Justice Minister Heather Humphreys told the parents of Cameron Blair, the young student brutally stabbed to death in an entirely unprovoked attack last year, that she thought their call for a graphic campaign on knife crime in schools was a ‘brilliant idea that could prove very effective’.
Noel and Kathy Blair met the minister and her officials this week following an emotional interview with the Irish Mail on Sunday last month where they told of their despair at the horrific death of their beloved 20-year-old son in Cork in January 2020.
Speaking after the meeting, Cameron’s parents said they were heartened to hear the Department of Justice was looking into making the parents of young offenders more accountable for their children’s actions.
Mr Blair said they would be kept up to speed on knife-crime developments and were given a contact in the department to whom they could send their opinions.
‘They seemed to think the campaign for schools was a great idea and I would say it is something they are definitely going to look into,’ the father of the chemical engineering student told the MoS.
‘From when children go to secondary school, if they are made aware of a visual campaign similar to road-traffic campaigns with graphic pictures, that would be effective because we need to stamp it out before it becomes an issue.
‘They didn’t say yes or no, but they said it seemed like “a brilliant idea that could be effective”. They thought it was a great idea.’
Mrs Blair also said the minister had agreed that an anti-knife campaign in secondary schools was a good idea.
Her husband said the department was looking into making parents of knife crime offenders more accountable.
‘We brought that up yesterday. I told them if me, as an employer, sends a man over to your house and he causes some damage or does harm to you, you’d come back and go after me, I am responsible. But if, as a parent, your child is over 12, you are not responsible. Once the child is over 12 they are responsible for themselves,’ Mr Blair added.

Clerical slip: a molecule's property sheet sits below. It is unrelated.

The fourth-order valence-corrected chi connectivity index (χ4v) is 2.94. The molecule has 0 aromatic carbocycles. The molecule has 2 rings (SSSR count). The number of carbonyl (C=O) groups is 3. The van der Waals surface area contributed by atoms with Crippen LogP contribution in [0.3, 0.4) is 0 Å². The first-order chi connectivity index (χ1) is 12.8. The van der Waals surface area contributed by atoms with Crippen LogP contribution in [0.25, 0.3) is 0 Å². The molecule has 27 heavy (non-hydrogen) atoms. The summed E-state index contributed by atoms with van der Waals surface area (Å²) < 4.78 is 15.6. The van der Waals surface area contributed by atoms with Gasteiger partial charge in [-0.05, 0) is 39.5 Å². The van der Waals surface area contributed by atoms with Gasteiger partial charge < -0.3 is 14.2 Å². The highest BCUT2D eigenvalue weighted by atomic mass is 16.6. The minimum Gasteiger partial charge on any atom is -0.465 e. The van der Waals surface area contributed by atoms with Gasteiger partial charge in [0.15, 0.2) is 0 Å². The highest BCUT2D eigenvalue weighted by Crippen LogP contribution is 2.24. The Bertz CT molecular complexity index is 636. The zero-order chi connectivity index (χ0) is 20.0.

Ms Humphreys assured the Blairs they would be kept informed on measures relating to knife crime and the ongoing work they are doing in the area.
‘They were also told they could submit their own opinions to her department.
‘They said they are going to forward us what they are doing now. They are also going to send us out that whenever they are making the rules and regulations – we can send in our opinions,’ said Mr Blair.
‘I told them AdVIC [homicide victim’s organisation] would be an ideal organisation to be getting information from. They would have a wealth of information and should be brought in whenever you are around the table.
‘I told them you get a much better picture when you are getting it right from the horse’s mouth,’ he said.
Describing the meeting, the Blairs said the minister and her officials were ‘polite’ and ‘interested’.
‘Her own personal adviser said they were going to put a package together of what they are doing and they are going to email it out to us and we can respond,’ said Mr Blair.
‘And they are giving us a contact for correspondence with them to keep us updated. I wasn’t expecting that. I was going to ask for that but they brought it up themselves.
‘In fairness to them, we had a good conversation back and forward and they explained issues very well and they are going to keep us informed.
‘They took a lot of notes and they seemed interested in what we were talking about and I would say they understand there is a big problem,’ he continued.
Mrs Blair described how she ‘felt they really listened to all our suggestions’.
She told the MoS: ‘Changes are coming but it won’t be overnight. In our opinion, we feel right now that the district and circuit court judges can make a big difference by handing down harsher sentences rather than lighter sentences and seeing them reoffend over and over again.’
Mr Blair said they are fighting now to help future victims of knife crime.
‘All that we are doing is for Cameron. He is who this is all about. I know this isn’t going to help us but, hopefully, it will help some other innocent.’
A spokesman for the minister this weekend said the department is: ‘Carefully considering the issues raised by the Blair family and will continue to engage with them’.
The spokesman told the MoS: ‘Minister Humphreys welcomed the opportunity to meet with and listen to the parents of Cameron Blair and express her deepest sympathies on their devastating loss.
‘It should also be noted that Minister of State James Browne is chairing the second meeting of the Knife-crime sub-group of the Anti-Social Behaviour Forum next week, where a range of issues relating to knife crime will be considered and discussed.’
In an interview with the MoS last month, Mrs Blair told of the ‘agony of losing a child’.
‘We can never be truly happy again. It’s like, as I say to my friends, living a half-life.
‘You go out and you’re meeting people and you’re laughing and, you know, you are having fun sometimes, but you’re not really 100% in that moment. You’re always thinking about your son – it never leaves you.’Internet Explorer Channel Network